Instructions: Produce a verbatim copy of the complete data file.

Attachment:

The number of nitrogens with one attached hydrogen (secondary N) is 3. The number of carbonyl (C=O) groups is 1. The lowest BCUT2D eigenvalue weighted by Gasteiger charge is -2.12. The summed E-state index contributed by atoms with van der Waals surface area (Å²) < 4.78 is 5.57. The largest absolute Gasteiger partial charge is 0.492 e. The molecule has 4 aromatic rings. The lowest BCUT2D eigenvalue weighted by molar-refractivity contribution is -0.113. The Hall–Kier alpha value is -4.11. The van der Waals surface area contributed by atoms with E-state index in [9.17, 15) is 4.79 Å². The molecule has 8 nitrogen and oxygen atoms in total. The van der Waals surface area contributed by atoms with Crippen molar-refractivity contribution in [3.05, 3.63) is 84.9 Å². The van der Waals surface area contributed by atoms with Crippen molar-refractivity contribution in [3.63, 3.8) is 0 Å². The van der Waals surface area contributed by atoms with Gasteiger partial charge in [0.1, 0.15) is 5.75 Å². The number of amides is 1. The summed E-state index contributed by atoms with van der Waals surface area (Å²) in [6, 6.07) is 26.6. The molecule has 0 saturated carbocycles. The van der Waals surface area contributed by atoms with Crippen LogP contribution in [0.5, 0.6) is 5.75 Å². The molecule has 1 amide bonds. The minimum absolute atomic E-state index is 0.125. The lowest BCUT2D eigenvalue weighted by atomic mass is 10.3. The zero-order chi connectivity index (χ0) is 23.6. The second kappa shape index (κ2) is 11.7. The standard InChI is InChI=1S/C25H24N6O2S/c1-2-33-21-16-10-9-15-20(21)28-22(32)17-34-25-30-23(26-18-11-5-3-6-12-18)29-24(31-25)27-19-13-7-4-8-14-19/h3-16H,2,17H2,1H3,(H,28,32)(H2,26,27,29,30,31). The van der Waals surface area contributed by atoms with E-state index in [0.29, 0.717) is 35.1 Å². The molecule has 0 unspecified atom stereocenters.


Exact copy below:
The number of nitrogens with one attached hydrogen (secondary N) is 3. The number of carbonyl (C=O) groups is 1. The lowest BCUT2D eigenvalue weighted by Gasteiger charge is -2.12. The summed E-state index contributed by atoms with van der Waals surface area (Å²) < 4.78 is 5.57. The largest absolute Gasteiger partial charge is 0.492 e. The molecule has 4 aromatic rings. The lowest BCUT2D eigenvalue weighted by molar-refractivity contribution is -0.113. The Hall–Kier alpha value is -4.11. The van der Waals surface area contributed by atoms with E-state index in [9.17, 15) is 4.79 Å². The molecule has 8 nitrogen and oxygen atoms in total. The van der Waals surface area contributed by atoms with Crippen molar-refractivity contribution in [3.05, 3.63) is 84.9 Å². The van der Waals surface area contributed by atoms with Crippen molar-refractivity contribution in [3.63, 3.8) is 0 Å². The van der Waals surface area contributed by atoms with Gasteiger partial charge in [0.1, 0.15) is 5.75 Å². The number of amides is 1. The summed E-state index contributed by atoms with van der Waals surface area (Å²) in [6, 6.07) is 26.6. The molecule has 0 saturated carbocycles. The van der Waals surface area contributed by atoms with Crippen LogP contribution in [0.5, 0.6) is 5.75 Å². The molecule has 1 amide bonds. The minimum absolute atomic E-state index is 0.125. The lowest BCUT2D eigenvalue weighted by atomic mass is 10.3. The zero-order chi connectivity index (χ0) is 23.6. The second kappa shape index (κ2) is 11.7. The standard InChI is InChI=1S/C25H24N6O2S/c1-2-33-21-16-10-9-15-20(21)28-22(32)17-34-25-30-23(26-18-11-5-3-6-12-18)29-24(31-25)27-19-13-7-4-8-14-19/h3-16H,2,17H2,1H3,(H,28,32)(H2,26,27,29,30,31). The van der Waals surface area contributed by atoms with E-state index in [0.29, 0.717) is 35.1 Å². The molecule has 0 unspecified atom stereocenters.